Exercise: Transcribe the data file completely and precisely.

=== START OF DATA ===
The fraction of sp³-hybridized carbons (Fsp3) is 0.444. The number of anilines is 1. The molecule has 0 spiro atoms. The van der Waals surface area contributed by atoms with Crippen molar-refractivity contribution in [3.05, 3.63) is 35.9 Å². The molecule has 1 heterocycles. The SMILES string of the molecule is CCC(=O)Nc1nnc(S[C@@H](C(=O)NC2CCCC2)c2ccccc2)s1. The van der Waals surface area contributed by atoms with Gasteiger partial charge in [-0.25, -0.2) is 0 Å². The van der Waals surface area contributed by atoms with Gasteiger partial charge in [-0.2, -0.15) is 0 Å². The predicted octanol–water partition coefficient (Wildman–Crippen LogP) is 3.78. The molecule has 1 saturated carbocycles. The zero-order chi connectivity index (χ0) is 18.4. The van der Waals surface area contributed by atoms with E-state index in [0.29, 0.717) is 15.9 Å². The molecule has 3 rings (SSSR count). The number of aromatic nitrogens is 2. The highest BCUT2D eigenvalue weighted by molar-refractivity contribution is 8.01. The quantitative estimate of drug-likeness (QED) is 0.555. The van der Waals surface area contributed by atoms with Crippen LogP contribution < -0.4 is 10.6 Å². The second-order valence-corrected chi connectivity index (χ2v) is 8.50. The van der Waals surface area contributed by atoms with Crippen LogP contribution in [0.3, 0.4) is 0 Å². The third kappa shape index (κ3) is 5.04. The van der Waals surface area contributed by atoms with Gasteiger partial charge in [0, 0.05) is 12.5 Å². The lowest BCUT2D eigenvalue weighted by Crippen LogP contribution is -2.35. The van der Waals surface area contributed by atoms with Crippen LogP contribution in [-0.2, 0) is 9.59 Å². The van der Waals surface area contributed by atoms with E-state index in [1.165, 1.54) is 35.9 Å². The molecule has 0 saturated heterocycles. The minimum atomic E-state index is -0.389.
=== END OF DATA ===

The fraction of sp³-hybridized carbons (Fsp3) is 0.444. The number of anilines is 1. The molecule has 0 spiro atoms. The van der Waals surface area contributed by atoms with Crippen molar-refractivity contribution in [3.05, 3.63) is 35.9 Å². The molecule has 1 heterocycles. The SMILES string of the molecule is CCC(=O)Nc1nnc(S[C@@H](C(=O)NC2CCCC2)c2ccccc2)s1. The van der Waals surface area contributed by atoms with Gasteiger partial charge in [-0.25, -0.2) is 0 Å². The van der Waals surface area contributed by atoms with Gasteiger partial charge in [-0.2, -0.15) is 0 Å². The predicted octanol–water partition coefficient (Wildman–Crippen LogP) is 3.78. The molecule has 1 saturated carbocycles. The zero-order chi connectivity index (χ0) is 18.4. The van der Waals surface area contributed by atoms with E-state index in [0.29, 0.717) is 15.9 Å². The molecule has 3 rings (SSSR count). The number of aromatic nitrogens is 2. The highest BCUT2D eigenvalue weighted by molar-refractivity contribution is 8.01. The quantitative estimate of drug-likeness (QED) is 0.555. The van der Waals surface area contributed by atoms with Crippen LogP contribution < -0.4 is 10.6 Å². The second-order valence-corrected chi connectivity index (χ2v) is 8.50. The van der Waals surface area contributed by atoms with Crippen LogP contribution in [0.3, 0.4) is 0 Å². The third kappa shape index (κ3) is 5.04. The van der Waals surface area contributed by atoms with Gasteiger partial charge in [0, 0.05) is 12.5 Å². The lowest BCUT2D eigenvalue weighted by Crippen LogP contribution is -2.35. The van der Waals surface area contributed by atoms with Crippen LogP contribution in [-0.2, 0) is 9.59 Å². The van der Waals surface area contributed by atoms with E-state index in [1.165, 1.54) is 35.9 Å². The molecule has 0 saturated heterocycles. The minimum atomic E-state index is -0.389.